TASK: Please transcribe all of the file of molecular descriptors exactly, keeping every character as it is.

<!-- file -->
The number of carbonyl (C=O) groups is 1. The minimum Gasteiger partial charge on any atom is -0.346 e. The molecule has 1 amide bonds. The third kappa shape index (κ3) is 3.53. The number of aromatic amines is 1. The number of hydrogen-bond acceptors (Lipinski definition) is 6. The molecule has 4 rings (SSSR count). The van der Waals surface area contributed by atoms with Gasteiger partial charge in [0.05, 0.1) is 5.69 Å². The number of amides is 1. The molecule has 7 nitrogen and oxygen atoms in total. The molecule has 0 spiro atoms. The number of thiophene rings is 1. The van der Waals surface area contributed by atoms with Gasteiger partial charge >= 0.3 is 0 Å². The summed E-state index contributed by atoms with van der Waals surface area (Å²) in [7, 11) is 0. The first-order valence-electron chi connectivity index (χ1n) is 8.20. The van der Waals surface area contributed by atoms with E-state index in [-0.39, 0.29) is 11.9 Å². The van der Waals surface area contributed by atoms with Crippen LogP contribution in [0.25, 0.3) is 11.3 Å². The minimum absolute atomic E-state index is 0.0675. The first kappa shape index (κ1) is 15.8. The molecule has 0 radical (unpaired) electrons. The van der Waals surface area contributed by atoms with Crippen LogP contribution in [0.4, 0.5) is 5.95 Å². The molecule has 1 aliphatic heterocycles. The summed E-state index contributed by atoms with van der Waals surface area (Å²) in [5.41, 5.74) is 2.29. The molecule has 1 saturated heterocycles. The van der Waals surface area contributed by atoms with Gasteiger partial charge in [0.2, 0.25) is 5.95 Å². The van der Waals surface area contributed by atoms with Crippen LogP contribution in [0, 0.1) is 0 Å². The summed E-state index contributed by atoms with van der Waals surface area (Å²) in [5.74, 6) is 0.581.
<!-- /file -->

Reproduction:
The number of carbonyl (C=O) groups is 1. The minimum Gasteiger partial charge on any atom is -0.346 e. The molecule has 1 amide bonds. The third kappa shape index (κ3) is 3.53. The number of aromatic amines is 1. The number of hydrogen-bond acceptors (Lipinski definition) is 6. The molecule has 4 rings (SSSR count). The van der Waals surface area contributed by atoms with Gasteiger partial charge in [0.05, 0.1) is 5.69 Å². The number of amides is 1. The molecule has 7 nitrogen and oxygen atoms in total. The molecule has 0 spiro atoms. The number of thiophene rings is 1. The van der Waals surface area contributed by atoms with Gasteiger partial charge >= 0.3 is 0 Å². The summed E-state index contributed by atoms with van der Waals surface area (Å²) in [7, 11) is 0. The first-order valence-electron chi connectivity index (χ1n) is 8.20. The van der Waals surface area contributed by atoms with E-state index in [-0.39, 0.29) is 11.9 Å². The van der Waals surface area contributed by atoms with Crippen LogP contribution in [0.25, 0.3) is 11.3 Å². The minimum absolute atomic E-state index is 0.0675. The first kappa shape index (κ1) is 15.8. The molecule has 0 radical (unpaired) electrons. The van der Waals surface area contributed by atoms with Crippen LogP contribution in [0.4, 0.5) is 5.95 Å². The molecule has 1 aliphatic heterocycles. The summed E-state index contributed by atoms with van der Waals surface area (Å²) in [5.41, 5.74) is 2.29. The molecule has 1 saturated heterocycles. The van der Waals surface area contributed by atoms with Gasteiger partial charge in [0.2, 0.25) is 5.95 Å². The van der Waals surface area contributed by atoms with Crippen LogP contribution in [0, 0.1) is 0 Å². The summed E-state index contributed by atoms with van der Waals surface area (Å²) in [5.74, 6) is 0.581.